2. Blend with onion, garlic, cinnamon, cloves, hoja santa, epazote and cilantro. Add a little broth if necessary.
  3. Return to sauce pot and cook over medium high heat. Reduce to low when it starts to boil and season to taste.
  4. Add mushrooms and simmer for about 10 minutes.
  5. To assemble the tamal put a little bit of the masa on a banana leave (see below for the preparation of the banana leaves) and spread it to about 1/2″ thick. place a little bit of the mushroom sauce in the middle of the masa (see pics below).
  6. With both hands join both edges making sure the tamal stays tight inside. Now fold one of the edges about 3/4″ towards the inside and all along the tamal. With both hands push the tamal towards the center to make it even tighter inside the leave. Fold both ends under the tamal and place it in the steamer.
  7. Cook for about one and a half hours in the steamer. Turn heat off and let them rest for about one hour with the lid on before serving.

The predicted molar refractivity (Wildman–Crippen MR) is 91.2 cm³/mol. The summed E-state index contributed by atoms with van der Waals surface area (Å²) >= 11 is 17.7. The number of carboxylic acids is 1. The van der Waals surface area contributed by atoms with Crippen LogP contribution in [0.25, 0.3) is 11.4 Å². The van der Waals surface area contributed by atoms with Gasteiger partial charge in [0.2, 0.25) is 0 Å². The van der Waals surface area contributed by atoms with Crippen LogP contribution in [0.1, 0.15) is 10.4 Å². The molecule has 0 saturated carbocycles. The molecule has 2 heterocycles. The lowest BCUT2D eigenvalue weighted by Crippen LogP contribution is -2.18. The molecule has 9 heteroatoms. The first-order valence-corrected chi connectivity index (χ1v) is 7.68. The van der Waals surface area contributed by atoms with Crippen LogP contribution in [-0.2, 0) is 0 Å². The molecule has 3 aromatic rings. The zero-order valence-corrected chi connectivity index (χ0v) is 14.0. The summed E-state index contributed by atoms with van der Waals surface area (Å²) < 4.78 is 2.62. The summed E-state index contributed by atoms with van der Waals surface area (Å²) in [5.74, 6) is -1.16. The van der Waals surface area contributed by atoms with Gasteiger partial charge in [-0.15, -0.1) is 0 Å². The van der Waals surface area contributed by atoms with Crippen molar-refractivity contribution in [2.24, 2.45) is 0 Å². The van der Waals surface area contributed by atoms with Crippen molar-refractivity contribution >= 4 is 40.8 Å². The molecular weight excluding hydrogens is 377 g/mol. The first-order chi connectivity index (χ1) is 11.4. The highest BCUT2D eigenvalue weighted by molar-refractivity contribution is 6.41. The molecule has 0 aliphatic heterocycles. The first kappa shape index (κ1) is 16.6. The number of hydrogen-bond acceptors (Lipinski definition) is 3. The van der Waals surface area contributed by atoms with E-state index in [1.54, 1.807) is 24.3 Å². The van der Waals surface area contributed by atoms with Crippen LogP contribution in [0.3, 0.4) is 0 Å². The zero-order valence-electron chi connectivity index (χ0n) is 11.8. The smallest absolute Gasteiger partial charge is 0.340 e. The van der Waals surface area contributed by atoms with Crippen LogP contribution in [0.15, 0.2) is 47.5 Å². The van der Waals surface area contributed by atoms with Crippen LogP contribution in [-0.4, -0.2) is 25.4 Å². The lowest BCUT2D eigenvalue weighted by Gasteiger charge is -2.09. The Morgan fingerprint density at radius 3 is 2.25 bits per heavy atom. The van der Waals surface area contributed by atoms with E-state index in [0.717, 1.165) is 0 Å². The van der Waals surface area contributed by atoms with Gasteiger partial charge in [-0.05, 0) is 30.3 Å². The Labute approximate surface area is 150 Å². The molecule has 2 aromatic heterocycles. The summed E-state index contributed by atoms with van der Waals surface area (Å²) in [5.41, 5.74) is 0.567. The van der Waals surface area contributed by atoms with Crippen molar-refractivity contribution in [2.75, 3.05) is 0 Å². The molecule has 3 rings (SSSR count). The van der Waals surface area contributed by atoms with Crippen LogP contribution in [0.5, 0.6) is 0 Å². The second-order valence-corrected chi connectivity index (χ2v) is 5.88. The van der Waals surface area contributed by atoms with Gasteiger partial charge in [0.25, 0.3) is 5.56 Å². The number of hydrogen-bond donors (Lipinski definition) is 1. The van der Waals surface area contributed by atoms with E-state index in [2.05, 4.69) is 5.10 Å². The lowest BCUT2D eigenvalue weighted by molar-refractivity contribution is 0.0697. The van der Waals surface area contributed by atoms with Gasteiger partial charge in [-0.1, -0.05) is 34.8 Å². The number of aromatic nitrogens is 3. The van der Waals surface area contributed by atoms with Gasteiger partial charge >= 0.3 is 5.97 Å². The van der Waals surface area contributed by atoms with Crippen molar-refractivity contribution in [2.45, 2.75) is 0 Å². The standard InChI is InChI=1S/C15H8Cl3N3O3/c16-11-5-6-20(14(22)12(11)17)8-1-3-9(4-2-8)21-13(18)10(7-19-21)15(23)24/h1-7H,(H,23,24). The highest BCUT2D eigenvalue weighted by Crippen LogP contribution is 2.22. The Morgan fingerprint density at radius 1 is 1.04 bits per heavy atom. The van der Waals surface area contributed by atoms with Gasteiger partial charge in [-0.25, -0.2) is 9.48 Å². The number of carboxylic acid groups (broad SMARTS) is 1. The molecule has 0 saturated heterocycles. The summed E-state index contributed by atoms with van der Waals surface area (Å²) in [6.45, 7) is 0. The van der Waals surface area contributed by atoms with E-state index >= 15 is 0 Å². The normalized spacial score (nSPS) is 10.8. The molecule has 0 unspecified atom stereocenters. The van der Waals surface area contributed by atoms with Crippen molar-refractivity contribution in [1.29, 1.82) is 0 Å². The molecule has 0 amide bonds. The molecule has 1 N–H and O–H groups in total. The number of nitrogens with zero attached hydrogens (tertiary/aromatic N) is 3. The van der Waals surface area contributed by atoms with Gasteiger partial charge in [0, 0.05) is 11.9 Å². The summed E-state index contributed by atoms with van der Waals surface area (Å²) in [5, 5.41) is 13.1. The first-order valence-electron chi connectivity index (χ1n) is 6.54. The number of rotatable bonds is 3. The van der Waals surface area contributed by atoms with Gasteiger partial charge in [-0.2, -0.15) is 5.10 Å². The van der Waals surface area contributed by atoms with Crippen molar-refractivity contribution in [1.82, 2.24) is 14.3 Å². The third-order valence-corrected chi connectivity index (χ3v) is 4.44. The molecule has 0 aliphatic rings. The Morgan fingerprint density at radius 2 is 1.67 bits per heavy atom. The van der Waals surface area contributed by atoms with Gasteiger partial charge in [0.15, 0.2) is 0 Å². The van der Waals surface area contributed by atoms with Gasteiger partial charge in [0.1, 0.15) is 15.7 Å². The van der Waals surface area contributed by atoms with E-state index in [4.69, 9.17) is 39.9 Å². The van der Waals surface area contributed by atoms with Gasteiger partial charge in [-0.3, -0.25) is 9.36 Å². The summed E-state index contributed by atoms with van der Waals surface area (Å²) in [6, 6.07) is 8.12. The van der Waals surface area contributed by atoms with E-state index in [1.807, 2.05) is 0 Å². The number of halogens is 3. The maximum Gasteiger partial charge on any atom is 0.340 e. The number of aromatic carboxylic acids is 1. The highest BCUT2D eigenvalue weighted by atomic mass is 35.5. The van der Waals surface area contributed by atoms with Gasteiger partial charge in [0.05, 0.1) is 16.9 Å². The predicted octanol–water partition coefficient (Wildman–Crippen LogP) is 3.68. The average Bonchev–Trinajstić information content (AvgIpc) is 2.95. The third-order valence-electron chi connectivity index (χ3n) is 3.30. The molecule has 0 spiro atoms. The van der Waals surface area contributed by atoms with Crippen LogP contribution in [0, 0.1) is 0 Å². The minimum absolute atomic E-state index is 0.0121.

Oaxaca tamal

Oaxaca tamal

Oaxaca tamal

Seta tamal

Picadillo filling for the chard and banana leaves tamales

The ingredients:

  • 20 chard leaves
  • olive oil
  • 500 gr (1 lb) ground beef
  • 1 medium onion finely chopped
  • 2 garlic cloves, minced
  • 2 carrots and 1 small potato, cooked and in small cubes
  • 100 gr (3.5 oz) peas, cooked
  • 2 tomatoes, finely chopped
  • salt and pepper to taste

The how-to:

  1. Saute onion in oil until translucent. Add garlic.
  2. Add carrots, potato, peas and tomatoes and saute.
  3. Add ground beef and season to taste. Cook until meat starts to brown.
  4. Wash and pet dry chard leaves. With a spoon put a little bit of the masa and some of the picadillo  and roll like a taco (refer to pictures below).
  5. Wrap with the banana leaves (read more about preparing the banana leaves below).
  6. Cook the same way than mushroom tamales.

Acelga leaf

Acelga tamal

Acelga tamal

Acelga tamal

Picadillo tamal

How to prepare banana leaves: